Iowa's agricultural landscape has long been impacted by excessive nitrogen and other agricultural nutrients in its watersheds. These chemicals pose a threat to wildlife, the environment, and human health. In response, the Iowa Department of Agriculture and Land Stewardship (IDALS) regularly uses the Iowa Conservation Reserve Enhancement Program (CREP) to encourage landowners to voluntarily establish wetlands with the goal of reducing nitrogen loads and limiting the spread of agricultural chemicals into waterways. JEO was hired by IDALS to design a CREP wetland on Des Moines Area Community College (DMACC) property in Dallas County.
The Dallas County wetland is a prime example of how wetlands can remove harmful chemicals from Iowa's watersheds in an efficient and cost-effective way. The wetland's design included a 2.2-acre permanent pool, a sheet pile weir outlet, and a drawdown structure. The wetland intercepts water from the existing 346-acre watershed, including several subsurface drain tiles, which were modified to outlet into the wetland.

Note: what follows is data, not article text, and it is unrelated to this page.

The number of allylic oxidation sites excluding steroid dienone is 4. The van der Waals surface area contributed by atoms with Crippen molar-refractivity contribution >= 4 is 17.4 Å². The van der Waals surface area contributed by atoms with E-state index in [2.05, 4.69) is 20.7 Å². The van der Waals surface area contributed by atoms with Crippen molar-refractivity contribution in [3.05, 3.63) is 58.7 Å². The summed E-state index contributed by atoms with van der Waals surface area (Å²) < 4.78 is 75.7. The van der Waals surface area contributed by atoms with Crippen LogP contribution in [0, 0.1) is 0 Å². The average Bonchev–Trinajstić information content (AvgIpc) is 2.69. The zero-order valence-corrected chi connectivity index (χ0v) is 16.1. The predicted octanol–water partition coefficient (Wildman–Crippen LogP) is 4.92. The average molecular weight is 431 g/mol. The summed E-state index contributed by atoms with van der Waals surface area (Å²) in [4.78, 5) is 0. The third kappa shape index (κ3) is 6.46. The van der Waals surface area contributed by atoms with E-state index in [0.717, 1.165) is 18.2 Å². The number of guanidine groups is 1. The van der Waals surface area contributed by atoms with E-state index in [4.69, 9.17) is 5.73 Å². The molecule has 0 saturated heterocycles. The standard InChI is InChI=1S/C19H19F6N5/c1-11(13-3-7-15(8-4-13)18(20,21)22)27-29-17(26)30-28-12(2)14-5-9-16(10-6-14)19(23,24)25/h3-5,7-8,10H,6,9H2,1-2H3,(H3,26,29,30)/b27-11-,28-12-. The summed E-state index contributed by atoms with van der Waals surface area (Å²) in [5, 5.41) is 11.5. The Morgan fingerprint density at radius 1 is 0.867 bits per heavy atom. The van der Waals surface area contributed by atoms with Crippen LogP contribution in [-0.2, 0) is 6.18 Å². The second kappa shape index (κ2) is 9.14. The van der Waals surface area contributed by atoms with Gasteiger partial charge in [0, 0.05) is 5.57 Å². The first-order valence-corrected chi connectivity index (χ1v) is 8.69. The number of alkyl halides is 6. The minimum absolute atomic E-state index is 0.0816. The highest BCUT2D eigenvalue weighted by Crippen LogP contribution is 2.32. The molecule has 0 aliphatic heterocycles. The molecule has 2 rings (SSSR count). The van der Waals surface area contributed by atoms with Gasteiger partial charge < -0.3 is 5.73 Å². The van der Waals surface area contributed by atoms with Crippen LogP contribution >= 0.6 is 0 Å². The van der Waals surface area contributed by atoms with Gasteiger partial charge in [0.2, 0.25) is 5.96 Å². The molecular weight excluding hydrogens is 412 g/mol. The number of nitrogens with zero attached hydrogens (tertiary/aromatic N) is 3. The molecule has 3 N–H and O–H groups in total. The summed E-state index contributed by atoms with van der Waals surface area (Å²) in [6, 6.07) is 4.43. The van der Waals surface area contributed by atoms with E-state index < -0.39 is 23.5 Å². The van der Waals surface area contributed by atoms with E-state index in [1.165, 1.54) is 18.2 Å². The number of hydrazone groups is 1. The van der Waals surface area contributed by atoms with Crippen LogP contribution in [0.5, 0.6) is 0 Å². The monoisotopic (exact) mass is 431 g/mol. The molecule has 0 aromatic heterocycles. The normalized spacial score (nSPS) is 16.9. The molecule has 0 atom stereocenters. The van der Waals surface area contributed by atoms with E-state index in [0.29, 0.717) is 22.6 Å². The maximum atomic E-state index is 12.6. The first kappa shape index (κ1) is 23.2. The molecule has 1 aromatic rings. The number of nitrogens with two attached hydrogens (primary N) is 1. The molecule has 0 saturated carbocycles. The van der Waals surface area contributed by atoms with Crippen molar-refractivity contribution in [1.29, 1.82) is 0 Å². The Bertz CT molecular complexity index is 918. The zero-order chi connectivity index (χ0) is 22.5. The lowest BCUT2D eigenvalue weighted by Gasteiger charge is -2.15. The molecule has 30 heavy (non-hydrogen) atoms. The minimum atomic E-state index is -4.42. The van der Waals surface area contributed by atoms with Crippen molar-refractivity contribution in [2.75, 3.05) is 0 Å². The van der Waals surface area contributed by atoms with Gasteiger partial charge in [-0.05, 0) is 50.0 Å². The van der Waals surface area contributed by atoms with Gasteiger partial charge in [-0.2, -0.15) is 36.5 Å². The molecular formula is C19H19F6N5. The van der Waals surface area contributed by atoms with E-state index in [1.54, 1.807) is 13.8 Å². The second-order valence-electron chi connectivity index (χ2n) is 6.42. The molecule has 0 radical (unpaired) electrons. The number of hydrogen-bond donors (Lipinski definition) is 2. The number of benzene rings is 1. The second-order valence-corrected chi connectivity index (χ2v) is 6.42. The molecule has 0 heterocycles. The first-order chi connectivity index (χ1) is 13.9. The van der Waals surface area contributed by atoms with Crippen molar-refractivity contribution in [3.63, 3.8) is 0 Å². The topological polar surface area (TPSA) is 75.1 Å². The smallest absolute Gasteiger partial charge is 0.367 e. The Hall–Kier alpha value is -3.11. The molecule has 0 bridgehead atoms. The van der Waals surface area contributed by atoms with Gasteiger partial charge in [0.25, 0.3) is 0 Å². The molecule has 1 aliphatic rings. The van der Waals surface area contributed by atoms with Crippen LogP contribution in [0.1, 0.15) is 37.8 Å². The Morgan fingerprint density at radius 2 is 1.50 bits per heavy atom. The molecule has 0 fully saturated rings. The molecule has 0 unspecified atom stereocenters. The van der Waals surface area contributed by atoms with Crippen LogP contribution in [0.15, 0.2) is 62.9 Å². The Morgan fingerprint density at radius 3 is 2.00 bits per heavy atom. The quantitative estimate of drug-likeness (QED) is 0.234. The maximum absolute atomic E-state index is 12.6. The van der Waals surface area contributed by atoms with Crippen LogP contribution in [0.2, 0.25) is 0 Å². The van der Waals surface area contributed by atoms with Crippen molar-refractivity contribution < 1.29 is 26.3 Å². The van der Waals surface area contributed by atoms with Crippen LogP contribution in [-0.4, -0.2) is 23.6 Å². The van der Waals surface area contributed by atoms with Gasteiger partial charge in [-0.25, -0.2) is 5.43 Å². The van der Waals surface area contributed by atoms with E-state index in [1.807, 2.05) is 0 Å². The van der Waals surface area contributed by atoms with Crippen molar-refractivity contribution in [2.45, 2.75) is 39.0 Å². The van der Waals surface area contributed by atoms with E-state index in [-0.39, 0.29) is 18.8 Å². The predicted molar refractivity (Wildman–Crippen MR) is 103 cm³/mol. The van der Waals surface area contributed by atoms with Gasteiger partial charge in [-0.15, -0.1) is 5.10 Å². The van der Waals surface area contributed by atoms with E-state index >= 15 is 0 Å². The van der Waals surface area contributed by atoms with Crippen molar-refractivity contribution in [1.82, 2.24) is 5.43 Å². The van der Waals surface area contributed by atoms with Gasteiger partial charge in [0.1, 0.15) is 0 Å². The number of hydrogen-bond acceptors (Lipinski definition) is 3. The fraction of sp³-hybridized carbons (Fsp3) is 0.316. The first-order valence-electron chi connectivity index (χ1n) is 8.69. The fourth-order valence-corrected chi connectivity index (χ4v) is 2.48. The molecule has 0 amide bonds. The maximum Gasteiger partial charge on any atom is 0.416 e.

The Dallas County wetland project provides many benefits beyond reducing nitrate levels. It also serves as a habitat for local and migratory wildlife, reduces soil erosion, and provides a learning site for future producers and leaders.